|As seen on the weekly S&P chart in Figure 1, it is clear that we are in an established downtrend. I've drawn two trendlines on this chart, both in purple. Both are drawn using either the highs or lows, as I tend to do that instead of using closing prices. If you overlay the trendlines they both have almost an identical slope, which is relatively common. In this instance, they create a nicely defined channel in which future price action can be expected to occur within.|
|FIGURE 1: S&P 500, WEEKLY. The two trendlines on this chart are both drawn using either highs or lows. If they are overlaid, you would see that they both have almost an identical slope.|
|Graphic provided by: Wealth-Lab.|
|Also shown on the chart are two additional features. The first are the Fibonacci retracement levels drawn from the September 2002 lows to the recent market top. We have clearly already broken through the initial support at 38.2%. The market did drop through the 50% retracement, but then bounced above it. Next comes the 61.8% retracement level that is still significantly below the market's current price levels. The other chart feature is the dark green line drawn at the August 2004 low.|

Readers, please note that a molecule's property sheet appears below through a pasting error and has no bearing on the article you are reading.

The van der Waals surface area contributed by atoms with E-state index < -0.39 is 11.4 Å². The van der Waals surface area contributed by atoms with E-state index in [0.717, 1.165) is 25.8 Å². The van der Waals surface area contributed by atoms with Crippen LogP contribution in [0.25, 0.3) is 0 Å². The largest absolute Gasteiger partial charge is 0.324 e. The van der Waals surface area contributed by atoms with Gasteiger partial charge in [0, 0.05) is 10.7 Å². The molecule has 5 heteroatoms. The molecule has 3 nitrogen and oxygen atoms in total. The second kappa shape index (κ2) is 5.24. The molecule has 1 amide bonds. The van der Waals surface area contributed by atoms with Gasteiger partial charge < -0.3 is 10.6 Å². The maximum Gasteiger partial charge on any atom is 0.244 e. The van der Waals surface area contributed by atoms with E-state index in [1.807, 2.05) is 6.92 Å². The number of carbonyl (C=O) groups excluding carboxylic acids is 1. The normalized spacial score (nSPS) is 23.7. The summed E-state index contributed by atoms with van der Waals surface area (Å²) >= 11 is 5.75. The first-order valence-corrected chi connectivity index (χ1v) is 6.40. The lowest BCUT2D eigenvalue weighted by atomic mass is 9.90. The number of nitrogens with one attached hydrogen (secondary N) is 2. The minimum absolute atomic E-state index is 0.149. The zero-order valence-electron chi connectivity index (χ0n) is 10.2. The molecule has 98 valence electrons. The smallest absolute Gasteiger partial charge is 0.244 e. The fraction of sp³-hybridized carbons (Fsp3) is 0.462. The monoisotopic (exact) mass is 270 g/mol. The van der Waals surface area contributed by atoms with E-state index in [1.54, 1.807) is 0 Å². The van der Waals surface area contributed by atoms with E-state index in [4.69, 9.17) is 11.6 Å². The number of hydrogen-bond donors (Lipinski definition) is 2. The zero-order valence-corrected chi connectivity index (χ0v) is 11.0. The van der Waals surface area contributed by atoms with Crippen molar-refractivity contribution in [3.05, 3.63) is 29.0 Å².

|Given that it is improbable that the market will hold the 50% retracement level support zone, we need to identify the next likely zone for a bounce. In my estimation, the next logical zone is where the 61.8% Fibonacci level and the August 2004 bounce coincide at roughly 1070. Assuming this occurs over the next few weeks, I think we are likely to also see the bottom (purple) channel line having extended itself down to this same price zone as well. That convergence of three levels of support would provide a natural place for prices to reverse, if only for a few weeks or months. |
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